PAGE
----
This is a guest post from Jordan Calhoun. Jordan is a writer and pop culture savant in New York City. He holds a B.A. in Sociology and Criminal Justice, B.S. in Psychology with a minor in Japanese, and an M.P.A. in Public and Nonprofit Management and Policy. He might solve a mystery, or rewrite history. Find him on Twitter @JordanMCalhoun.
Messing up: no matter how much we try to avoid it, or at least limit it to our personal lives, the seemingly catastrophic will happen inside any meaningful professional or creative endeavor you undertake. At best, when the internet comes for you it’ll be quick and painless, but make no mistake—the internet will likely come for us all.
Such was the case with entrepreneurial content-producer darling Patreon, the online platform that connects many writers to their audiences to pay—become a “patron”—for the content they produce. Think of a tip jar or Kickstarter, but in perpetuity. Patreon spiked in popularity on both sides of the equation since its launch in 2013, loved by both patrons who could directly support their favorite artists, writers, and podcasters, and by those content creators who could build a steady influx of support in the form of actual income. In December though, Patreon announced an unpopular change: an additional service fee would be added to patrons to the tune of “2.9% + $0.35” per pledge. The response came as strong as it did quick: everyone hated it. Not only did patrons begin to drop, costing creators in income and a shrinking fan base, but they were sure to tell Patreon on social media why they left.
When the internet came for Patreon though, their response left me astonished in that it was actually…well, good. We’ve all experienced horrible apologies firsthand and even more in our fandoms, as writers, celebrities, and companies apologize after clearly misunderstanding the harm of their poor judgement. Yet not only did Patreon reverse their decision—a mere business necessity to the more cynical reader—they nailed the anatomy of an apology.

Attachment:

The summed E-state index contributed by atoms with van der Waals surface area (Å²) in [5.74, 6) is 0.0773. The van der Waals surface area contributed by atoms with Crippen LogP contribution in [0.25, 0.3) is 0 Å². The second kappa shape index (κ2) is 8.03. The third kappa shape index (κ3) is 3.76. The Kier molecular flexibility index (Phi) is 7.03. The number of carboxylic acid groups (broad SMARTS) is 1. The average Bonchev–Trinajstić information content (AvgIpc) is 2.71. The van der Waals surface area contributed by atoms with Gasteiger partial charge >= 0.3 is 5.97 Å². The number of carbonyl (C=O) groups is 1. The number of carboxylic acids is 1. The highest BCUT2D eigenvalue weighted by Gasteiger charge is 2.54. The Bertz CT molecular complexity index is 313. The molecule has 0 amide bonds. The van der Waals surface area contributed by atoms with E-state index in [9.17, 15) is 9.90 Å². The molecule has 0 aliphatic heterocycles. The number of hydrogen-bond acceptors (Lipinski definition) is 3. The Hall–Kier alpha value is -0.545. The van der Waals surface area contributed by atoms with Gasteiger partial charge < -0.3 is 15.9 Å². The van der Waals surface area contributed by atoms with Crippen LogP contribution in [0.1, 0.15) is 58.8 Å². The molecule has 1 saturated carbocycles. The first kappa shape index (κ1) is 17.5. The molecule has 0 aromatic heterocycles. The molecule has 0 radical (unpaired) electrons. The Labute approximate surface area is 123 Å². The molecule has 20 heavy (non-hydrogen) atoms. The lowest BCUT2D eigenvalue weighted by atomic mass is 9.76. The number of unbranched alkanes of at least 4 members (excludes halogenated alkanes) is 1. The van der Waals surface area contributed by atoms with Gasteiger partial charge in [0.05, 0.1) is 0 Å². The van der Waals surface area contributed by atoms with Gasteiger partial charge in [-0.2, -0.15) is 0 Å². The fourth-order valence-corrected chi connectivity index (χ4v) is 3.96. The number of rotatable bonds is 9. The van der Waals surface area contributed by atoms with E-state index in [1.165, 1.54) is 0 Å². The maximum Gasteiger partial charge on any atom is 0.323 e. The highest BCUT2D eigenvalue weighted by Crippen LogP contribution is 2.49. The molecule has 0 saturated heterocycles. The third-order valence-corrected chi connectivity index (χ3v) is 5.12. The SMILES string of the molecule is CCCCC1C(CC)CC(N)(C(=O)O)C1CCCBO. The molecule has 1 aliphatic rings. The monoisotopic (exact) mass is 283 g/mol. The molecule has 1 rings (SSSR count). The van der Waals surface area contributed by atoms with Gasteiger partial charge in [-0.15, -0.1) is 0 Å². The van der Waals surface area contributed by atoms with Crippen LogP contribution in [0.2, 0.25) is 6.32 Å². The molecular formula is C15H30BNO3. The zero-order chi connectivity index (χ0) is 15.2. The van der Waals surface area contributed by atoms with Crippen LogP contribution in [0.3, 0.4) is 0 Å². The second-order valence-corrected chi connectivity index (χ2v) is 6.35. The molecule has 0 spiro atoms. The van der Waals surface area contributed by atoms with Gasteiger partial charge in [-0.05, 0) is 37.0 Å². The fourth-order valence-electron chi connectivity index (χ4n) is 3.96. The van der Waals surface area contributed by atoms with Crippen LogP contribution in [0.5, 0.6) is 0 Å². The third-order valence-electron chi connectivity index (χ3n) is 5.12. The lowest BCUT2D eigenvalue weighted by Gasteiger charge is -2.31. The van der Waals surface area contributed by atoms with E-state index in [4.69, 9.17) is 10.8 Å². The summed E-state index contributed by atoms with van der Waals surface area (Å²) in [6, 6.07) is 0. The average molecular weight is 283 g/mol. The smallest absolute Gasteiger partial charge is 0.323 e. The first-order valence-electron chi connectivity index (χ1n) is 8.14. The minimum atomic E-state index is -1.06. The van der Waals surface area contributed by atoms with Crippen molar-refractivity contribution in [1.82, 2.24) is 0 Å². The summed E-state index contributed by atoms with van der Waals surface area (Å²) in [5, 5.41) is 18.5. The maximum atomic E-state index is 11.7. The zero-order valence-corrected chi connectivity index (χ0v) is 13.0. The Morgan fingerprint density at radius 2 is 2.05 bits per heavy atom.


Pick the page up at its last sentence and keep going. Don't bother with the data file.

The anatomy of a proper apology generally goes something like this, with some variation: Step 1, here’s what I did wrong; step 2, here’s my understanding of how that affected you; step 3, here’s how I’m going to help correct what I did wrong; step 4, here’s my pledge to not do it again. No defensiveness or “sorry you were offended,” a strong apology is elusive in art and publishing as it is in life, but CEO Jack Conte and the team at Patreon penned one that quelled the masses and rebuilt a groundswell of support from readers once scorned, one of the better apologies I’ve seen in a year that needed too many: “We messed up. We’re sorry, and we’re not rolling out the fees change.” The title itself begins with step 1’s “here’s what I did wrong,” and the rest flow thoroughly from there, stopping at step 2 several times along the way, as an example of cleaning up your spilled milk. It’s a win for writers, so a win for all of us. The full letter is below.
Creators and Patrons,
We’ve heard you loud and clear. We’re not going to rollout the changes to our payments system that we announced last week. We still have to fix the problems that those changes addressed, but we’re going to fix them in a different way, and we’re going to work with you to come up with the specifics, as we should have done the first time around. Many of you lost patrons, and you lost income. No apology will make up for that, but nevertheless, I’m sorry. It is our core belief that you should own the relationships with your fans. These are your businesses, and they are your fans.
I’ve spent hours and hours on the phone with creators, and so has the Patreon team. Your feedback has been crystal clear:
The new payments system disproportionately impacted $1–$2 patrons. We have to build a better system for them.
Aggregation is highly-valued, and we underestimated that.
Fundamentally, creators should own the business decisions with their fans, not Patreon. We overstepped our bounds and injected ourselves into that relationship, against our core belief as a business.
We recognize that we need to be better at involving you more deeply and earlier in these kinds of decisions and product changes. Additionally, we need to give you a more flexible product and platform to allow you to own the way you run your memberships.
I know it will take a long time for us to earn back your trust. But we are utterly devoted to your success and to getting you sustainable, reliable income for being a creator. We will work harder than ever to build you tools, functionality, and income, and our team won’t rest until Patreon is making that happen.
If you haven’t sent us a note yet, or if you don’t see your concerns listed above, please leave us your feedback here.
Thanks for continuing to create. We are nothing without you, and we know that.